Updated: Mar 27
Shannon Dowling, owner of River Fair Trade, said the support from the community is essential to the survival of local business. With everyone’s health and safety being a top priority to Dowling, she has been working on adjusting her inventory online, making it available for those not going out.
Small businesses in downtown Morgantown rely on the heavy foot traffic, the campus community and something that has been a major challenge is the large decrease in that.
“The foot traffic is down to almost a halt, and without any end in sight here for the rest of the semester, I think that’s going to be our biggest challenge,” Dowling said.
“The wonderful thing is this community has come together. Locals are still coming and supporting us and telling us that’s why they’re walking downtown,” Dowling said.
River Fair Trade has since changed their hours by closing at 5:30 p.m. instead of their normal 7 p.m. Going forward, Dowling said her and her two employees are prepared to take whatever precautions needed but keep business going.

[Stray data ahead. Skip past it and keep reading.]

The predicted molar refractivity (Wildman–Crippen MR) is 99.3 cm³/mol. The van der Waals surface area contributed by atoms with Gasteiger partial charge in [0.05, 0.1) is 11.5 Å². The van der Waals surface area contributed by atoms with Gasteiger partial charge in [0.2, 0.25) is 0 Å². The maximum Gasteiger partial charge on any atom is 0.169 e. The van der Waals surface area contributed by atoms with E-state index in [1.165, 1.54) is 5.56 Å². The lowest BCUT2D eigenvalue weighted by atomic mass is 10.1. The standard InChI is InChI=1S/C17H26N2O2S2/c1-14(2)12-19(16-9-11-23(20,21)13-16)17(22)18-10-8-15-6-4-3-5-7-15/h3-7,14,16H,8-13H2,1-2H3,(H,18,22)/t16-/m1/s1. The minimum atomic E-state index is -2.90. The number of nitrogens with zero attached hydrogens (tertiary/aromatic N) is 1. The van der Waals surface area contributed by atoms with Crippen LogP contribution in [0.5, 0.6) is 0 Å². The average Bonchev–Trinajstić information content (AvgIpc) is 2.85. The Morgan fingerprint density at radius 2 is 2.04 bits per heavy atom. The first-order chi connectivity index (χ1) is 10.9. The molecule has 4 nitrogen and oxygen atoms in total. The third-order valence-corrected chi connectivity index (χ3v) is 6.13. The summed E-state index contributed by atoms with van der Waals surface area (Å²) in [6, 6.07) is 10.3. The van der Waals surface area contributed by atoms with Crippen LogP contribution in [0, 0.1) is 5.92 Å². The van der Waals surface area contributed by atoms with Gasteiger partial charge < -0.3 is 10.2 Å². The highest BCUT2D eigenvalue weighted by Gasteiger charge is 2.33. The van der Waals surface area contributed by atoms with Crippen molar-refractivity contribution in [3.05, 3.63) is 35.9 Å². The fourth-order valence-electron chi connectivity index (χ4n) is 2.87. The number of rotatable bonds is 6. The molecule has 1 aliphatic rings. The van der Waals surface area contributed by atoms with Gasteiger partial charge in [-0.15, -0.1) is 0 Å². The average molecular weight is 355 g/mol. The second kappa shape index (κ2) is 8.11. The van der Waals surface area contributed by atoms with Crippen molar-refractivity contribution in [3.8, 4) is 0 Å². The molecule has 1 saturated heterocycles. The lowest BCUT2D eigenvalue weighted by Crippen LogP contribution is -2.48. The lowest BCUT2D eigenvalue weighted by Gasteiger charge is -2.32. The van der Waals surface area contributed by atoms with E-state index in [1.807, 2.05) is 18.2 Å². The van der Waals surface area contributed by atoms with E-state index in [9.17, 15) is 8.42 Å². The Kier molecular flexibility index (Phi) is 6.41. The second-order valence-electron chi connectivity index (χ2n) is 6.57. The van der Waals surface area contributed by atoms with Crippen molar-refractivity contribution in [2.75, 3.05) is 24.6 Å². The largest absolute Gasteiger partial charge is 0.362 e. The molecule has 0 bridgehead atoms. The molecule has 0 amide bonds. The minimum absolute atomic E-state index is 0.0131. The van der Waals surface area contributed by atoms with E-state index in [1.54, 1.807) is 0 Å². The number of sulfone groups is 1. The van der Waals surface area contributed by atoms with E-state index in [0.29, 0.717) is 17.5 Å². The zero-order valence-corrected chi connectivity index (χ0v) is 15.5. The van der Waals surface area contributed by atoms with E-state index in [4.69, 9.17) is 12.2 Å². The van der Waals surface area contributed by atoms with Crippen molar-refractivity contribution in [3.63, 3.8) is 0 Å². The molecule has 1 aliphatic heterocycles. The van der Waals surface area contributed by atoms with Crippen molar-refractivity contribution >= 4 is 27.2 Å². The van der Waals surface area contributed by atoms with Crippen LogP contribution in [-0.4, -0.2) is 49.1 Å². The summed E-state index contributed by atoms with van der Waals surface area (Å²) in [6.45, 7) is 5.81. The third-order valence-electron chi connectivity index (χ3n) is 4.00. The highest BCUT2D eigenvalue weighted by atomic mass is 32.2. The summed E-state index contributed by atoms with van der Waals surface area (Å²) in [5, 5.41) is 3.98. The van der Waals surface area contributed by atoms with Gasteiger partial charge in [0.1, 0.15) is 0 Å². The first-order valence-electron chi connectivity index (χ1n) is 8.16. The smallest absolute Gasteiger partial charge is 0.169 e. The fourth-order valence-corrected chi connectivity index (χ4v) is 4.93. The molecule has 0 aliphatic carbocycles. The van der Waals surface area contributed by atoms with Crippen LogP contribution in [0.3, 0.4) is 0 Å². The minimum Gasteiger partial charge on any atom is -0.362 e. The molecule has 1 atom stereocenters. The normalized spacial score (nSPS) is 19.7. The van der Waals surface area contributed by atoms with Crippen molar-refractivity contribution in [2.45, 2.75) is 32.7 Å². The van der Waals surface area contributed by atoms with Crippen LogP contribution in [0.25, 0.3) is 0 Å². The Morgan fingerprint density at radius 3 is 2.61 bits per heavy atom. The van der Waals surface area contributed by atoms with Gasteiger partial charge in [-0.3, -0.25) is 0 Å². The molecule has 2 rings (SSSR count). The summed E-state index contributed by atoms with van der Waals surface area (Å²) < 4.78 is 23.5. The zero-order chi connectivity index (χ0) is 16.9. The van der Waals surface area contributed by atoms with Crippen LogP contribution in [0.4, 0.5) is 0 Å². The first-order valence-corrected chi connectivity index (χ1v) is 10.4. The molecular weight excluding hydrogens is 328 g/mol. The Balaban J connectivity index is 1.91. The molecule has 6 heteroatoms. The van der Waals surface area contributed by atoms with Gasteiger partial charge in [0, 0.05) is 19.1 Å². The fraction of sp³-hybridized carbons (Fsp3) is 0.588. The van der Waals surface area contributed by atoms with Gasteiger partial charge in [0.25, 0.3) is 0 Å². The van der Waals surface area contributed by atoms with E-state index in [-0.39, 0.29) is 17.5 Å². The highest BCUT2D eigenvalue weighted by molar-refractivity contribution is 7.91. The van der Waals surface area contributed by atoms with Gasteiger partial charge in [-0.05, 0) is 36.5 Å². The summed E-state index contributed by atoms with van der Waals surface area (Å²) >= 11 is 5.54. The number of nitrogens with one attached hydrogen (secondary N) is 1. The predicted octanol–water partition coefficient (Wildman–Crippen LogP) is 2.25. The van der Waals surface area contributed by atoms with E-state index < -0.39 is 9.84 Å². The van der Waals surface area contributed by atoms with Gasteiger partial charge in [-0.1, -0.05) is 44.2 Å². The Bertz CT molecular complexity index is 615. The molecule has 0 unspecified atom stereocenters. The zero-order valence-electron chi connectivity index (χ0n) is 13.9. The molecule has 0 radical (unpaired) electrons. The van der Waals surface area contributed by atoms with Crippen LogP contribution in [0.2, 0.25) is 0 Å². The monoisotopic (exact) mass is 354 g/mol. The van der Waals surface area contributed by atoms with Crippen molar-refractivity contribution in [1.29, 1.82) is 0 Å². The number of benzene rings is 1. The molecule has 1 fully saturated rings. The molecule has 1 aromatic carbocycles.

“We’re working on figuring out ways to be able to provide the best customer service to our customers that we can during this time because as small businesses, that’s what we do best,” Dowling said.
“Every person that walks through our doors is important. And even if they can’t walk through our door, we still want them to know that they’re important…we will do what we can to get [what they want] that to them in the safest way possible.”
Dowling said that the small acts of kindness have been “overwhelming” in such a time of uncertainty.
“I’m just going to do what I can control, and I can continue to be here until it’s not safe to be, if that time comes and continue give the best customer service I can,” Dowling said. “We’ll do what we can while we can and hope that the community continues to support each other, which is what I’m seeing.”